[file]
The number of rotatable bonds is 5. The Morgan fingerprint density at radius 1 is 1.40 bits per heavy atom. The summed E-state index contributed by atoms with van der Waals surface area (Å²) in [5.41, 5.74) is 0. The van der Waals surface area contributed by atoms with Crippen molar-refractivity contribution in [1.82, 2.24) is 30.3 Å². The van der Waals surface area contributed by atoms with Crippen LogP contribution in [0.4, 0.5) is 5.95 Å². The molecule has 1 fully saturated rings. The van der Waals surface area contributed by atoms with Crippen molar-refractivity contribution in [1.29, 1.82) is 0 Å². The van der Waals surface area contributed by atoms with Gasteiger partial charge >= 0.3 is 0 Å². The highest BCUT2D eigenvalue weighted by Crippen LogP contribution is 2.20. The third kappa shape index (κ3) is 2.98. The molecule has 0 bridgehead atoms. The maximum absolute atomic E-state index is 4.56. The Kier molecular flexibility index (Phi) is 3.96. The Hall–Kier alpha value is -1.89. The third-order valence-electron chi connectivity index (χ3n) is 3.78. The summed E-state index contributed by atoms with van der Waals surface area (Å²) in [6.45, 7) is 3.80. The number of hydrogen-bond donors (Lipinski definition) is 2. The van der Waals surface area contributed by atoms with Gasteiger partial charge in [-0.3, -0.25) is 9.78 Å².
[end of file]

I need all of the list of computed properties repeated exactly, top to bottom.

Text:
The number of rotatable bonds is 5. The Morgan fingerprint density at radius 1 is 1.40 bits per heavy atom. The summed E-state index contributed by atoms with van der Waals surface area (Å²) in [5.41, 5.74) is 0. The van der Waals surface area contributed by atoms with Crippen molar-refractivity contribution in [1.82, 2.24) is 30.3 Å². The van der Waals surface area contributed by atoms with Crippen LogP contribution in [0.4, 0.5) is 5.95 Å². The molecule has 1 fully saturated rings. The van der Waals surface area contributed by atoms with Crippen molar-refractivity contribution in [1.29, 1.82) is 0 Å². The van der Waals surface area contributed by atoms with Gasteiger partial charge >= 0.3 is 0 Å². The highest BCUT2D eigenvalue weighted by Crippen LogP contribution is 2.20. The third kappa shape index (κ3) is 2.98. The molecule has 0 bridgehead atoms. The maximum absolute atomic E-state index is 4.56. The Kier molecular flexibility index (Phi) is 3.96. The Hall–Kier alpha value is -1.89. The third-order valence-electron chi connectivity index (χ3n) is 3.78. The summed E-state index contributed by atoms with van der Waals surface area (Å²) in [6.45, 7) is 3.80. The number of hydrogen-bond donors (Lipinski definition) is 2. The van der Waals surface area contributed by atoms with Gasteiger partial charge in [-0.3, -0.25) is 9.78 Å².